Tag: transparency

  • Making the Libertarian Party Viable in New York City

    Making the Libertarian Party Viable in New York City

    This article originally appeared on Gotham Gazette on June 29th, 2018. New Yorkers are constantly complaining about the two-party political system. Democratic domination of New York City politics means Democratic primary elections are more impactful than general elections. Republican domination of the national political system means New Yorkers’ progressive cultural values are rarely reflected in […]

  • A More Transparent City, with a Page for Every Capital Project

    A More Transparent City, with a Page for Every Capital Project

    This piece was originally published on Gotham Gazette on November 2, 2017 Few things impact the lives of New Yorkers more than the city’s “capital projects.” These projects create, maintain, and improve the infrastructure New Yorkers use every day, including: streets, bridges, tunnels, sewers, parks, and so much more. In 2018, the capital budget will be $16.2 […]

  • Political Structure in 3D

    Political Structure in 3D

    Dahl’s definition of polyarchy is good, but it’s not complete. His theory doesn’t account for the most powerful force in politics: information distribution. Those who control access to information have tremendous political power because they can amplify certain elements within society and silence others. By adding openness to Dalh’s polyarchy graph as the third dimension, the possibility of a relationship between competitiveness and inclusiveness arises within the newly created 3D space. This relationship manifests itself in the graph z=x^3 + y^3. In this graph, a positively transparent society appears in the top left area of the plane while a negatively transparent society appears in the bottom right area one.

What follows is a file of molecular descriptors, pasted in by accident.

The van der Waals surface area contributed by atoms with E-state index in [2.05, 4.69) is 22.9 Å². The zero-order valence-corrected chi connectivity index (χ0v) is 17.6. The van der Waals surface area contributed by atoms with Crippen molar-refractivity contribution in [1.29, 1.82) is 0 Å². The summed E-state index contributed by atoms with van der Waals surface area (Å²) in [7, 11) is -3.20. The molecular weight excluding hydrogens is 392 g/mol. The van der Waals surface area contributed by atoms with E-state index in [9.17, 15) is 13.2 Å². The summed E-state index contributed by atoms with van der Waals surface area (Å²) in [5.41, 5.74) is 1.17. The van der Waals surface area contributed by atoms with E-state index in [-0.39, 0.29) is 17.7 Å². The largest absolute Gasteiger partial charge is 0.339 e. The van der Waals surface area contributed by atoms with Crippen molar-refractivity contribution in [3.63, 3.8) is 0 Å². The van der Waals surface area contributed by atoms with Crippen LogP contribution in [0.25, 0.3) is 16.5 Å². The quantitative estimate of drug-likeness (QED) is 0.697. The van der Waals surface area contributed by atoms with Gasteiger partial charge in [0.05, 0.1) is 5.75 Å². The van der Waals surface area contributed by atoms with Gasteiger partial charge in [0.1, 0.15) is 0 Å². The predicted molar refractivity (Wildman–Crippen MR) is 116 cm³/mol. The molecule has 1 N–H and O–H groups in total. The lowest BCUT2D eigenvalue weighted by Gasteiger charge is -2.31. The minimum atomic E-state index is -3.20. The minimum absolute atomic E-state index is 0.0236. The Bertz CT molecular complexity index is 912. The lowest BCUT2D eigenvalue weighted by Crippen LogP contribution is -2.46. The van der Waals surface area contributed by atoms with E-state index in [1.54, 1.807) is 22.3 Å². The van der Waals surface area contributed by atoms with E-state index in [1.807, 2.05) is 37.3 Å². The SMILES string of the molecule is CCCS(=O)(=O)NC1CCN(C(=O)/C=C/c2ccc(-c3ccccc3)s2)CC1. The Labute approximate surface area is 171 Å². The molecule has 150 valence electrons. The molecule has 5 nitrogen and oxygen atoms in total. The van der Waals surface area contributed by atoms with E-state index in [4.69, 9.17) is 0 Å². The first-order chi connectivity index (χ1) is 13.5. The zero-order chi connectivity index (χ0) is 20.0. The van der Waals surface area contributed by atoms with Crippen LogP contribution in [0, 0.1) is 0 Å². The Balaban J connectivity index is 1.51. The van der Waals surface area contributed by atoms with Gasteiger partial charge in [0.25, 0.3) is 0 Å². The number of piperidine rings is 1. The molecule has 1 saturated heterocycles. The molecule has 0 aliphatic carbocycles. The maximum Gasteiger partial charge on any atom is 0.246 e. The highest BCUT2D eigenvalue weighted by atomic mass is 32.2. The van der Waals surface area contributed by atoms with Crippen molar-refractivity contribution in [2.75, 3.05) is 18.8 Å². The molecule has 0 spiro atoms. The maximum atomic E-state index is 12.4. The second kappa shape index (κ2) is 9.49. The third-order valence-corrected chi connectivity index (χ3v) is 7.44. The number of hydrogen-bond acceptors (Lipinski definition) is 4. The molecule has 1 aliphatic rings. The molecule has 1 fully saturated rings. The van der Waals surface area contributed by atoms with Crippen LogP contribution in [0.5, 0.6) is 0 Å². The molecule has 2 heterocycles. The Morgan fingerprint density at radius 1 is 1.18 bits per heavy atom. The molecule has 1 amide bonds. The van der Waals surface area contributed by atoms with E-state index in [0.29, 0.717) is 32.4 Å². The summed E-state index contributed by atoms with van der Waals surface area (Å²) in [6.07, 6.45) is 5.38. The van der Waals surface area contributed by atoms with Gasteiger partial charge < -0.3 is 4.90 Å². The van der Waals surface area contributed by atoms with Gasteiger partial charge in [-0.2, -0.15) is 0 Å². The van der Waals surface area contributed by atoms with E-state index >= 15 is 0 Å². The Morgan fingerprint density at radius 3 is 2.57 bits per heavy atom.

• Trust People, Not Words

    If there is one thing I learned growing up the child of ‘branding professionals’ it’s that words can’t be trusted because clever people are willing to twist their meaning to meet their client’s demands. I believe this simple fact is responsible for much confusion throughout human history.